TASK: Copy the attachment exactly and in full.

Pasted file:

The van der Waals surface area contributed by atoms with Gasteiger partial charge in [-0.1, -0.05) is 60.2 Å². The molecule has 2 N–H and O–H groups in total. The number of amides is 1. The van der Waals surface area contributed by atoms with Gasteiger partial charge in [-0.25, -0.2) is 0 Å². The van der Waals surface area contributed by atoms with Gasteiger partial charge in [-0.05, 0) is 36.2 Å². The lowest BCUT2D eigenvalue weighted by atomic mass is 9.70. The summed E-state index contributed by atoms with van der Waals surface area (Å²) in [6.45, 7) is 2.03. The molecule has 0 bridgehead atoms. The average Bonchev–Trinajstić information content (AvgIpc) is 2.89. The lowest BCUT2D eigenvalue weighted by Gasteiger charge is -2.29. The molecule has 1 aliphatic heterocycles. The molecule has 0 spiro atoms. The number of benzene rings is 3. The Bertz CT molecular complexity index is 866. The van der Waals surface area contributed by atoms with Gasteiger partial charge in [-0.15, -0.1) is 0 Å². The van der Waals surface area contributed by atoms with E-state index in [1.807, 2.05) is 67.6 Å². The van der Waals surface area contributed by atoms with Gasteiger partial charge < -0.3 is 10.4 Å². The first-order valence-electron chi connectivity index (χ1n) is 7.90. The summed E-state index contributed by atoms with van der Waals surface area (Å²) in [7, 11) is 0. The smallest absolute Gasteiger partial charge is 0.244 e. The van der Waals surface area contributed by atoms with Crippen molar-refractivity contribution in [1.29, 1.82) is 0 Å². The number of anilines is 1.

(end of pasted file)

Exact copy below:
The van der Waals surface area contributed by atoms with Gasteiger partial charge in [-0.1, -0.05) is 60.2 Å². The molecule has 2 N–H and O–H groups in total. The number of amides is 1. The van der Waals surface area contributed by atoms with Gasteiger partial charge in [-0.25, -0.2) is 0 Å². The van der Waals surface area contributed by atoms with Gasteiger partial charge in [-0.05, 0) is 36.2 Å². The lowest BCUT2D eigenvalue weighted by atomic mass is 9.70. The summed E-state index contributed by atoms with van der Waals surface area (Å²) in [6.45, 7) is 2.03. The molecule has 0 bridgehead atoms. The average Bonchev–Trinajstić information content (AvgIpc) is 2.89. The lowest BCUT2D eigenvalue weighted by Gasteiger charge is -2.29. The molecule has 1 aliphatic heterocycles. The molecule has 0 spiro atoms. The number of benzene rings is 3. The Bertz CT molecular complexity index is 866. The van der Waals surface area contributed by atoms with Gasteiger partial charge in [-0.15, -0.1) is 0 Å². The van der Waals surface area contributed by atoms with E-state index in [1.807, 2.05) is 67.6 Å². The van der Waals surface area contributed by atoms with Gasteiger partial charge < -0.3 is 10.4 Å². The first-order valence-electron chi connectivity index (χ1n) is 7.90. The summed E-state index contributed by atoms with van der Waals surface area (Å²) in [7, 11) is 0. The smallest absolute Gasteiger partial charge is 0.244 e. The van der Waals surface area contributed by atoms with Crippen molar-refractivity contribution in [1.29, 1.82) is 0 Å². The number of anilines is 1.